Decades before the Lego Movie become a global blockbuster, a studio in Communist Hungary was using LEGO bricks to make high-quality animated cartoons.
In 1986, Budapest-based Vianco Studio released a series of seven shorts using all brick-built characters and offering a humorous take on hockey, figure skating, soccer and other sports. According to MAKE magazine , this was “the oldest known official LEGO stop-motion release.”
At the time, these animations were aired by national television channels across Europe. They were also released on VHS tapes, which some fans have since digitized, allowing the cartoons to enjoy a stable YouTube following.
All the characters in these animations are made with “classic” Lego bricks, and do not feature any figurines. They showcase Lego's creative potential in its most basic version and help explain why the brand has been an inseparable part of the childhoods of millions of people the world over.
Vianco Studio continued to function after the shorts were released, and according to IMDB participated in the production of the 1988 movie Felix the Cat .
LEGO after the ‘Iron Curtain’
In recent years, LEGO had been a recipient of Hungarian government subsidies slated for foreign direct investors. In 2006, the country's cheap workforce  and strategic geographic location persuaded the Danish company to take out a lease on a factory in the Eastern town of Nyíregyháza . Production began in 2008 .
In 2014, Hungarians built the world's tallest LEGO tower  in Budapest, with a height of 34.76 meters (114 feet), a record broken the following year by a group of Italian builders , whose effort reached 35.05 m.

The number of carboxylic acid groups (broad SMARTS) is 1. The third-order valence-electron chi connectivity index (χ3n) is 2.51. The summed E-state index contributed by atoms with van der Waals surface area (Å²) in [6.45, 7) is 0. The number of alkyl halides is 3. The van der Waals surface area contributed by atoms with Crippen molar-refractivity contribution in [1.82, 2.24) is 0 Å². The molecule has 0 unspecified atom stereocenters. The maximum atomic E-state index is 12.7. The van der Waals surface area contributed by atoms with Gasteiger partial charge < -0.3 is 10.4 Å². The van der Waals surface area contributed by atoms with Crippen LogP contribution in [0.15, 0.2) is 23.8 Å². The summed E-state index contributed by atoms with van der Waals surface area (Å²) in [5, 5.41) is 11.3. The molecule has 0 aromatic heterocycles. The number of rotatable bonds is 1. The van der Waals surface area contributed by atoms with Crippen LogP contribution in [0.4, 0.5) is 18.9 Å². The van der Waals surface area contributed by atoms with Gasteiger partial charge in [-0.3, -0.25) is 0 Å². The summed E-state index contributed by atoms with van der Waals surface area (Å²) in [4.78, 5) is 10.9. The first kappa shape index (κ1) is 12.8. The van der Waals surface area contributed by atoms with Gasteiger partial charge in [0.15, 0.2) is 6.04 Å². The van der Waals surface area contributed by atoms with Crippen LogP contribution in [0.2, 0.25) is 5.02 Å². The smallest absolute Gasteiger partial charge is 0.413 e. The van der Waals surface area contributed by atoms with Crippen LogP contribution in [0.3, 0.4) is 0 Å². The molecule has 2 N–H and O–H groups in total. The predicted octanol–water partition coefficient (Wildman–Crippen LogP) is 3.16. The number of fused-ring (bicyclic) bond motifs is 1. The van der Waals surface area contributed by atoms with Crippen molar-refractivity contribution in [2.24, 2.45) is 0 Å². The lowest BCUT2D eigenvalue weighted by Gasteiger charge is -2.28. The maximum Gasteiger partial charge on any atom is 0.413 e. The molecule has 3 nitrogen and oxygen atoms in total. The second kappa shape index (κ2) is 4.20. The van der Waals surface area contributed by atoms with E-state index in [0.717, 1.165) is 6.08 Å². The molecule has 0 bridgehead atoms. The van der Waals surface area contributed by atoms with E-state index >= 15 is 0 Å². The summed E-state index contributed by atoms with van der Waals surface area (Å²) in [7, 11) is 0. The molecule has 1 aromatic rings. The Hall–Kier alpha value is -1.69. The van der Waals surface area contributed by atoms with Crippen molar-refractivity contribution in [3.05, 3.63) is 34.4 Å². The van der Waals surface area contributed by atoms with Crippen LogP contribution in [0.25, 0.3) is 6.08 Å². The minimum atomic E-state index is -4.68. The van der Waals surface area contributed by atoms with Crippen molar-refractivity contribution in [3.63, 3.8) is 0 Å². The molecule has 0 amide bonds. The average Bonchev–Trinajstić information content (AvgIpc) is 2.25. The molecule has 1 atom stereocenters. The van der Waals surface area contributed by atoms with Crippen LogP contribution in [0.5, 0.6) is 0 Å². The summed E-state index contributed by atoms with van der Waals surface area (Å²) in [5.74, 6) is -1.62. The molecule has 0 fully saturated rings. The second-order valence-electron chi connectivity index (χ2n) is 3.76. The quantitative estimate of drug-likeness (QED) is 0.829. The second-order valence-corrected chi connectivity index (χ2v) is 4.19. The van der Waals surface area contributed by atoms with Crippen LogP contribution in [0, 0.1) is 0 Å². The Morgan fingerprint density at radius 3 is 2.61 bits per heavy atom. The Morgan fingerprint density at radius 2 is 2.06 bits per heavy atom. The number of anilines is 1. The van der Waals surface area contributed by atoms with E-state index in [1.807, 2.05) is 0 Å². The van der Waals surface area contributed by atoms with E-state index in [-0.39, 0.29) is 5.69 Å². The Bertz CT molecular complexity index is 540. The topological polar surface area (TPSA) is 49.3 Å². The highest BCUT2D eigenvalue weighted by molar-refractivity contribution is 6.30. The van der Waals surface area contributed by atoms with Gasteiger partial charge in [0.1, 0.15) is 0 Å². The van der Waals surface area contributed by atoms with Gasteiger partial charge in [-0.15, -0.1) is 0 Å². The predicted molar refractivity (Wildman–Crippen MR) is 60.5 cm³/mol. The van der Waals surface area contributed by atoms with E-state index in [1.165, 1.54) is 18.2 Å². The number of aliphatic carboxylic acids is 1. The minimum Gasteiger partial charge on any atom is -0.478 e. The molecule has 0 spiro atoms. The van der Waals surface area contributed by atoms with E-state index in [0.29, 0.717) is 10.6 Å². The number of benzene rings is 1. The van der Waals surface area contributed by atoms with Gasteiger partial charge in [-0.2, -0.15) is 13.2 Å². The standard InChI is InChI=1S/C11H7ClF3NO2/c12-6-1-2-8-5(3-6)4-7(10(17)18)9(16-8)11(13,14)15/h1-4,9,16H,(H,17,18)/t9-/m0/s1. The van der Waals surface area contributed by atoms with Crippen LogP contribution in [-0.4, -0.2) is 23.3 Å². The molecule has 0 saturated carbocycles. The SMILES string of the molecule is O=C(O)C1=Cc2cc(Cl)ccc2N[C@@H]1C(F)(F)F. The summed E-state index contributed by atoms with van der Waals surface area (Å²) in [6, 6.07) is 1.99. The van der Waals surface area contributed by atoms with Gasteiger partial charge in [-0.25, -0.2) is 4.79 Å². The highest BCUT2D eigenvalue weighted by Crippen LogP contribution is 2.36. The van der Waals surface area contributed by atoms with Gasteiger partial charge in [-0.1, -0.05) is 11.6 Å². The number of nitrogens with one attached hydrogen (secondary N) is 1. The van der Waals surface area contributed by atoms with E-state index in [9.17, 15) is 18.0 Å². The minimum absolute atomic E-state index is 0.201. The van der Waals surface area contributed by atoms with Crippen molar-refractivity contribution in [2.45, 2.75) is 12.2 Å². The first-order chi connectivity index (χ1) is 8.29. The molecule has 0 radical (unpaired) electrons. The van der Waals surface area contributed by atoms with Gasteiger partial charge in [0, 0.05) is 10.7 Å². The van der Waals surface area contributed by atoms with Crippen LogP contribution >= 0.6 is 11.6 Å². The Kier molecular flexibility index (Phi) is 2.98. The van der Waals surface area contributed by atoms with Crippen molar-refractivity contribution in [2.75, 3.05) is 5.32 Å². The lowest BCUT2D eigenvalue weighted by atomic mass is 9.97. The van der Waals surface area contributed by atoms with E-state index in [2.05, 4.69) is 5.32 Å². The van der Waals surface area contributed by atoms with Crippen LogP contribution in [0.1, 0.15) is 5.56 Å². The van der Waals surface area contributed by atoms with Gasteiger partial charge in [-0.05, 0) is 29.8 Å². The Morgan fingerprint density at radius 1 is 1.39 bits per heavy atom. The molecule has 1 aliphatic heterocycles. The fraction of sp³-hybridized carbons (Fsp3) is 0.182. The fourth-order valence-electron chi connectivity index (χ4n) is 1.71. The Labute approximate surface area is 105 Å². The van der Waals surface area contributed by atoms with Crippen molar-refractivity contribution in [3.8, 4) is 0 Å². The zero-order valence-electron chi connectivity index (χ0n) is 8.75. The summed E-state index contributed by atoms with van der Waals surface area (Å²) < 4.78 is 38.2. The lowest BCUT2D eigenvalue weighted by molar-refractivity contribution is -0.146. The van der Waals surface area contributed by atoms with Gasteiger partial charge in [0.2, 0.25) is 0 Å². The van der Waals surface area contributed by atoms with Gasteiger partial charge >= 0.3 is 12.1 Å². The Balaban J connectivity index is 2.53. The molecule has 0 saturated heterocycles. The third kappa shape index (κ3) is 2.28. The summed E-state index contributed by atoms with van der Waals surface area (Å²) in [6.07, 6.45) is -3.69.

The same year Hungary broke the tower record, LEGO opened a new factory  in Nyíregyháza, which was inaugurated by Prime Minister Viktor Orban. In 2015 LEGO announced  it would double the size of that plant, in order to meet high demand  for its products. The expansion is being supported with a grant  of 4.4 billion Hungarian forints ($17.75 million) from the Hungarian government.
This February, Nyíregyháza's mayor Ferenc Kovács whetted local LEGO-lovers’ appetites when he announced  that a Legoland Discovery Center  would be completed in the city by 2020. But the populist promise was soon met with skeptical responses, including from LEGO franchise operator Merlin Entertainments, who stated  that it has no plans to establish such a center there.
If there were any truth to the mayor's claim — which he has since admitted is at best a proposal being prepared for Merlin's review — it would be the first Legoland Discovery Center in Eastern and Central Europe.